Note: This article is for any UAMM Church or Fellowship Experiencing Dissension and Division. A developing Commentary by Bishop William Nicholson
Just a word of love and caution that if anyone has a grievance in the Church, one must not deal with it publically. This is a big error that creates turmoil and God will deal with these persons. God is the perfect judge.
The proper procedure is not to deal with Church related issues especially regarding discipline publically such as in social media. Bring your issues to the pastor of the local Church and/or Elder. If the issue needs to be brought to the Elders Board, it is again brought in total confidence. If the problem is not resolved there then one can go to the Joint Board, and the final solution is the General Membership Meeting of the Church Council. This process is scriptural and is a clearly presented as our guide in the Moravian Covenant for Christian Living.
I would like to thank the Rev. Bob Monette, a pastor of New Fire for giving me food for thought as he shared with me, today, what Paul says in the book of Romans. The reference I am now reading is Romans 16:16-27.
According to a Bible commentator when Paul wrote his letter to the Romans, he had been involved in church ministry and missions for about 20 years. He had met a lot of people over those years and shared in ministry with many of them. He knew the good people in the Church as well as other types of people that participated in the life of the Church.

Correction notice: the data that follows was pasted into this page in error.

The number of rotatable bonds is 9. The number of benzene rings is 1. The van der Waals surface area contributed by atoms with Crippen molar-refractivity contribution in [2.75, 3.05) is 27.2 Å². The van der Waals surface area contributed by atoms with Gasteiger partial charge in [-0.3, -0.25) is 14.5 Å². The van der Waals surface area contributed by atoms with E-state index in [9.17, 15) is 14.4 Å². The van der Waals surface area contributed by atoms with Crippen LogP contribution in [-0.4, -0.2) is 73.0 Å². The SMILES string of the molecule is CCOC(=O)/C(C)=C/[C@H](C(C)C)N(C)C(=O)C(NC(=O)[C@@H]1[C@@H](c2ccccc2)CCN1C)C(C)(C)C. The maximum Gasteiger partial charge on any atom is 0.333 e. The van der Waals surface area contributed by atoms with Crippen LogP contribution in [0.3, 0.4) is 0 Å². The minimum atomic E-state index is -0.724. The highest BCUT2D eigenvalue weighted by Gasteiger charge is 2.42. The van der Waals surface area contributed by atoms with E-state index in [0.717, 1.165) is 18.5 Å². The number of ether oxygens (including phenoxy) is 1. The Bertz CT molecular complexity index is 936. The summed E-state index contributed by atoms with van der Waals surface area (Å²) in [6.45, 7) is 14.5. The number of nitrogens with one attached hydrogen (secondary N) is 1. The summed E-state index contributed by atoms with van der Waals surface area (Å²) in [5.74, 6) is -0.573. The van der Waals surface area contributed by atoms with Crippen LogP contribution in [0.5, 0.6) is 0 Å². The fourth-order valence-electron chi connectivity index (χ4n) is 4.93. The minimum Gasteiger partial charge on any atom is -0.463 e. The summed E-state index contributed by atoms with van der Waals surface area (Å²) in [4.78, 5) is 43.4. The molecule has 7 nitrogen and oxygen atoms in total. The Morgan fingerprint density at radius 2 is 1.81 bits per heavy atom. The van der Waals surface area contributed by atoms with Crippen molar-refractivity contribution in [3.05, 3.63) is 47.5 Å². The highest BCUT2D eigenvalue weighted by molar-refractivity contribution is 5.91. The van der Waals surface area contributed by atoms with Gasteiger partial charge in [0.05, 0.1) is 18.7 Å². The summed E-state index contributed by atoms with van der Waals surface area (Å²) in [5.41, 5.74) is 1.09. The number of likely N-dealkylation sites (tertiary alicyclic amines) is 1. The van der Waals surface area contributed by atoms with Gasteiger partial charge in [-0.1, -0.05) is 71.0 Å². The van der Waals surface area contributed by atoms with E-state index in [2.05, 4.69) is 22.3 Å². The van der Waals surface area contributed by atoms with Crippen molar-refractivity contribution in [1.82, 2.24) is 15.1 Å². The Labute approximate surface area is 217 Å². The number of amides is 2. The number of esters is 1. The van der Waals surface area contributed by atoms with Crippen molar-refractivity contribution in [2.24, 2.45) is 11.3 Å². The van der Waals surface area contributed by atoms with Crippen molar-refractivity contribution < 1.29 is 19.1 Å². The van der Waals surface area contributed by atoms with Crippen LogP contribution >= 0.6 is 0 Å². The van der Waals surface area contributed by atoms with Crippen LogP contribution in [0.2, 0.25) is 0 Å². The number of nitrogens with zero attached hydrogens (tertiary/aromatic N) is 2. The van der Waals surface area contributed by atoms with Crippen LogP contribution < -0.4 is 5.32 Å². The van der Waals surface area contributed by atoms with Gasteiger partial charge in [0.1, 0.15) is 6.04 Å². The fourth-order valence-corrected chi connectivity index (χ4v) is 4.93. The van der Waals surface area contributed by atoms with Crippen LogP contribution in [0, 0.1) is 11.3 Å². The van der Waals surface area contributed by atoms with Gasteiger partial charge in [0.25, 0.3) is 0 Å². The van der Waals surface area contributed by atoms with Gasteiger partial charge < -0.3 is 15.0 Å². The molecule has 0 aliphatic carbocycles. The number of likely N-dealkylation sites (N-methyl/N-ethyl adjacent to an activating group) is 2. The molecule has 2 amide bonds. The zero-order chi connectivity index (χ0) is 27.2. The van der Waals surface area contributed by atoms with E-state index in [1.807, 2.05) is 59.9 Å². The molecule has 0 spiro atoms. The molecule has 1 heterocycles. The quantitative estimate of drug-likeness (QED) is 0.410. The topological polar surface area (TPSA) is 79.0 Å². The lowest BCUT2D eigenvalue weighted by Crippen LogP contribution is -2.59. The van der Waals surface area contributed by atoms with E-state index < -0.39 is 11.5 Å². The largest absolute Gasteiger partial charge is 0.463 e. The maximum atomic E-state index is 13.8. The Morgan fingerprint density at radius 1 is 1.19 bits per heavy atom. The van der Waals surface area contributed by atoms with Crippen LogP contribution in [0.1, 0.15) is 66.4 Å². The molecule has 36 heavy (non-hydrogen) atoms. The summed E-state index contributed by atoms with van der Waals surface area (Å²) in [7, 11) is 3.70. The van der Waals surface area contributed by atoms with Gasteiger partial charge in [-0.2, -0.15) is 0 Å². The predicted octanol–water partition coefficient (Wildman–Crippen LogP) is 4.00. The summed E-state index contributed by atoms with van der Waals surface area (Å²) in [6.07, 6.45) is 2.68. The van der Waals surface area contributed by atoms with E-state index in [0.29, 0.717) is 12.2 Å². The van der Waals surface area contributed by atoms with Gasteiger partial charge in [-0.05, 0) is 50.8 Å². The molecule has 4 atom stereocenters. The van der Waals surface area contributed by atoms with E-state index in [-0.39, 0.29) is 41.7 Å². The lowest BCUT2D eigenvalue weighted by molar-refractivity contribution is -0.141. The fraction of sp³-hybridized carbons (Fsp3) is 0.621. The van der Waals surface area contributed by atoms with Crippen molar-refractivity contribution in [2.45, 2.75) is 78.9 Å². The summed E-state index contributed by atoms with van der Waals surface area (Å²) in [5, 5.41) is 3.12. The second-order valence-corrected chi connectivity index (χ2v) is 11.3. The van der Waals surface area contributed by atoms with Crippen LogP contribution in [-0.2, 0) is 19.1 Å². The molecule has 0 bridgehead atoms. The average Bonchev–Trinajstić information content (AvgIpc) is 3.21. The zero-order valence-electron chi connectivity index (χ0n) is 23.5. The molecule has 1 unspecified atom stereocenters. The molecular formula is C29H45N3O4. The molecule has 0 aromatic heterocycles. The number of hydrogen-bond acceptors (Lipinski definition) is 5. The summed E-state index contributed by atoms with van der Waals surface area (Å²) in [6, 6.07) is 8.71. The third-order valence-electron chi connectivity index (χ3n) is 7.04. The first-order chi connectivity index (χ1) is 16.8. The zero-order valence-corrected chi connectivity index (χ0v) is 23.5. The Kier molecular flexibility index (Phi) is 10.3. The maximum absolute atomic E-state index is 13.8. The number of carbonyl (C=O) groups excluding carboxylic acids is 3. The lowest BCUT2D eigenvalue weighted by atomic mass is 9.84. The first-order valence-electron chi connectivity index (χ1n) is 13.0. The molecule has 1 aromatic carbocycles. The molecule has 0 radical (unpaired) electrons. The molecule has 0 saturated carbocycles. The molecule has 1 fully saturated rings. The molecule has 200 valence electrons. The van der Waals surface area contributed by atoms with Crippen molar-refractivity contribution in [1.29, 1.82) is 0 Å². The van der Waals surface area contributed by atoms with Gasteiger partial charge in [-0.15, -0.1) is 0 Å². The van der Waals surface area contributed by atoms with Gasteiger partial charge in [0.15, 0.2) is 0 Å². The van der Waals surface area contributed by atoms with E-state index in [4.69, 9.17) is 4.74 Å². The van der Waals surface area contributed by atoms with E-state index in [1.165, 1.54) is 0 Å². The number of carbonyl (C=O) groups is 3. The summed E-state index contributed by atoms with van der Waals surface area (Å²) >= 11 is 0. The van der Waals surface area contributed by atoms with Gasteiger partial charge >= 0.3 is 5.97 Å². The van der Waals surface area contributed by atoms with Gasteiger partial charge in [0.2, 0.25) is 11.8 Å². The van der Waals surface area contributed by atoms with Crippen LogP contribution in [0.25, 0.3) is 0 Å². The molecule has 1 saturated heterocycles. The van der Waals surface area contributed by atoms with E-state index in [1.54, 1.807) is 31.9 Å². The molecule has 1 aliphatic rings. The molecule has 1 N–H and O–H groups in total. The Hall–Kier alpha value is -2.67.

In verses 17 & 18 Paul cautions the Romans about those who might be among them that were not helpful in the cause of Christ. There would be those who would cause problems. Some of these people did this because they were immature and ignorant. Others would cause problems because they were the “tares” Jesus referred to in his parable in Matthew 13. Jesus said in that parable of the kingdom that the good seeds were the sons of the kingdom sown by the Son of Man, but that the tares were the sons of the evil one which were sown by the devil. They would be gathered and judged at the end of the age.
In verses 17 & 18 Paul warns the Romans about those who would cause dissension and gives them some brief instructions on how to deal with such people. He says, “Now I urge you, brethren, keep your eye on those who cause dissensions and hindrances contrary to the teaching which you learned, and turn away from them. 18 For such men are slaves, not of our Lord Christ but of their own appetites; and by their smooth and flattering speech they deceive the hearts of the unsuspecting.”
The ungodliness that marks those Paul wants us to keep our eye on are “those who cause dissensions and hindrances contrary to the teaching you learned.” “Dissension” means “division,” “disunity” or “contention.” It was a problem in the Corinthian church which had split into factions over personal issues, pride, jealousy and selfishness. These were believers who thought themselves to be godly and walking in the spirit, but in reality they were walking in the flesh.